×

Small Town Cultures eyes bigger space in Lake Placid

Cori Deans (Photo provided)

LAKE PLACID — Cori Deans, a Lake Placid native, Keene resident and owner of fermented food business Small Town Cultures, wants to bring her fermented fares to a Main Street storefront next year.

Deans has put in an offer on Bowlwinkle’s Bowling Alley, but the purchase is still pending. It’s unclear if current operations within the bowling alley, including The Other Side night club, will continue in that space or elsewhere. Current owner Sonja Barney declined to comment for this story.

Deans appeared before the town-village Joint Review Board on Wednesday to present her renovation plans for the bowling alley. The review board scheduled a public hearing for the project on Oct. 6.

The renovations, which would occur in phases over several months, would create space for Deans to scale up her fermentation business and open a restaurant, where she said she wants to share the benefits of fermented foods with the Lake Placid community.

With dishes like kimchi pancakes and real beef burgers, Deans hopes to deliver comfort food with a fermented twist. She said she wants people to see how easy it is to incorporate probiotics into their diets, which can be as simple as throwing a few fermented jalapenos on a burger. She even wants to offer cocktails like kimchi bloody marys and margaritas with jalapeno brine.

A new home

Small Town Cultures, a locally-run operation that ferments raw foods from locally and regionally sourced produce, has gained some national recognition in recent months.

When Deans got an email from Whole Foods Markets that expressed interest in carrying her probiotic goods, she thought it was spam.

“I didn’t know if it was real,” she said.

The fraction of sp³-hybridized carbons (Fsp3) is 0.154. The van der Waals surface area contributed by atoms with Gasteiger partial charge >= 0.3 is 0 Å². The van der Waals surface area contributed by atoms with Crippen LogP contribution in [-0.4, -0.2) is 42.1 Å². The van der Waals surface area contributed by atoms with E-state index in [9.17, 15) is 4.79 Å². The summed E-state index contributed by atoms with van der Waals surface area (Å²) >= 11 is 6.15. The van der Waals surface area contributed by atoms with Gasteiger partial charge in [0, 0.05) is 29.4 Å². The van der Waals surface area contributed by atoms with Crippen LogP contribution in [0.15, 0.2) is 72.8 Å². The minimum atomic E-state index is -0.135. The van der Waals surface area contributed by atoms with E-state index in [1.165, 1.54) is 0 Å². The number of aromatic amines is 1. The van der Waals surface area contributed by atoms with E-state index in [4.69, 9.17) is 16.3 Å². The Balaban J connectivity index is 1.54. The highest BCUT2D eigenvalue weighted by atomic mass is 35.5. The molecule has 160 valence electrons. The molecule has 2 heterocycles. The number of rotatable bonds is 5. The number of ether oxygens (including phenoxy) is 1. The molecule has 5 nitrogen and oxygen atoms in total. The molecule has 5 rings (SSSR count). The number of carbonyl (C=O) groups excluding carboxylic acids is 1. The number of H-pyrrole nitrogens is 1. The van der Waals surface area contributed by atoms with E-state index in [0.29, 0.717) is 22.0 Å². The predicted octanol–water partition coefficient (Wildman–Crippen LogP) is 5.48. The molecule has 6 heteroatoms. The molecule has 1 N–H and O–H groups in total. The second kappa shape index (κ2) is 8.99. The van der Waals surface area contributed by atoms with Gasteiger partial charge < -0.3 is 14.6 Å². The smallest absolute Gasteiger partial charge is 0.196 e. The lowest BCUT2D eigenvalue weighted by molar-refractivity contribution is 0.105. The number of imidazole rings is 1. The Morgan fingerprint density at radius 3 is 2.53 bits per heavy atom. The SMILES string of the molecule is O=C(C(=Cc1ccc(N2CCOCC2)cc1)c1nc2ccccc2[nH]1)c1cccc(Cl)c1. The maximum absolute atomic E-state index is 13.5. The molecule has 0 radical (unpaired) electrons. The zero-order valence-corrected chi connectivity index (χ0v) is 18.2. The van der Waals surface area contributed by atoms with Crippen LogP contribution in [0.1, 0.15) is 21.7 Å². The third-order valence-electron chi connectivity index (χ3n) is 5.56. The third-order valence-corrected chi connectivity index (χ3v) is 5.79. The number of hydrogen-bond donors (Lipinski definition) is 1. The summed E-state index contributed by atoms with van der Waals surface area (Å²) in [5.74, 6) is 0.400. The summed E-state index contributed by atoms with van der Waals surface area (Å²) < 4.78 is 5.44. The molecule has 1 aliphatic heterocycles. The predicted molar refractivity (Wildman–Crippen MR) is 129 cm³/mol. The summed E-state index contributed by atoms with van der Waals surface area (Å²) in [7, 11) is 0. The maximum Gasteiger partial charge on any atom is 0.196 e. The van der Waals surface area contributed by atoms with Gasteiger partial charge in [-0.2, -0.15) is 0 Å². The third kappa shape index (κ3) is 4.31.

Whole Foods found Small Town Cultures through Google and reached out to Deans unprompted. She said there’s been a void of ferments in the food market, unless you’re looking for kimchi or sauerkraut, and Whole Foods was looking to fill that void. Now, Small Town Cultures’ glass jars of probiotic vegetables are sitting on Whole Foods shelves across the Southwest. The national chain recently extended Deans’ contract to include stores in the Northeast. Small Town Cultures is now available at the closest Whole Foods location to the Adirondacks, located in Albany, in addition to independent grocery stores in the Tri-Lakes.

Deans said that the growing demand for their products is “way beyond capacity” for their current production site.

Small town beginnings

Deans created Small Town Cultures when she needed a better solution for her chronic illness, Crohn’s Disease. She said Crohn’s disease can make it painful to eat, and challenging to digest food properly. Her medication wasn’t working for her anymore, and even after extensive treatment doctors told her she’d likely go into remission. She decided to do her own research.

“I didn’t always want to identify with being sick or in remission. It was super draining to always feel terrible,” Deans said.

That’s when she started healing with fermented foods. Raw fermented vegetables and fruits are packed with probiotics that can improve digestive and gut health, and Deans said she wanted to try resetting her gut biome. She went on an elimination diet, cutting sugar and processed foods in favor of whole foods, and she repopulated her biome with wild, fermented foods. After only one month of eating fermented foods, Deans said she no longer needed her medication to manage the pain because the pain was gone.

“All of the sudden I had energy, I felt good,” she said.

She said she hasn’t taken medication or experienced an episode since.

At first, she was fermenting for herself, but she noticed that she was creating a niche product that stores didn’t carry. She reached out to Cedar Run Bakery and Market in Keene in hopes they’d want to carry Small Town Cultures, and the market agreed to a tasting. But while Deans was at the tasting with the Cedar Run employees, a distributor happened to be there too; suddenly, Deans said she had a distributor before she even had a product.

“We’re always running before we walk, and it just keeps happening,” she said.

Deans said it was actually more challenging to break into the local farmer’s markets than to find distributors; when she first started Small Town Cultures, she’d show up at the Keene Farmer’s Market, products in tow, just hoping a vendor wouldn’t show up. Now, she’s got a coveted spot at the Troy Farmer’s Market, which she said can get up to 10,000 visitors. She also has a team of employees who support the mission, and she said every employee has a stake in the company.

“It’s made for a great atmosphere, because everyone is a partial owner,” she said.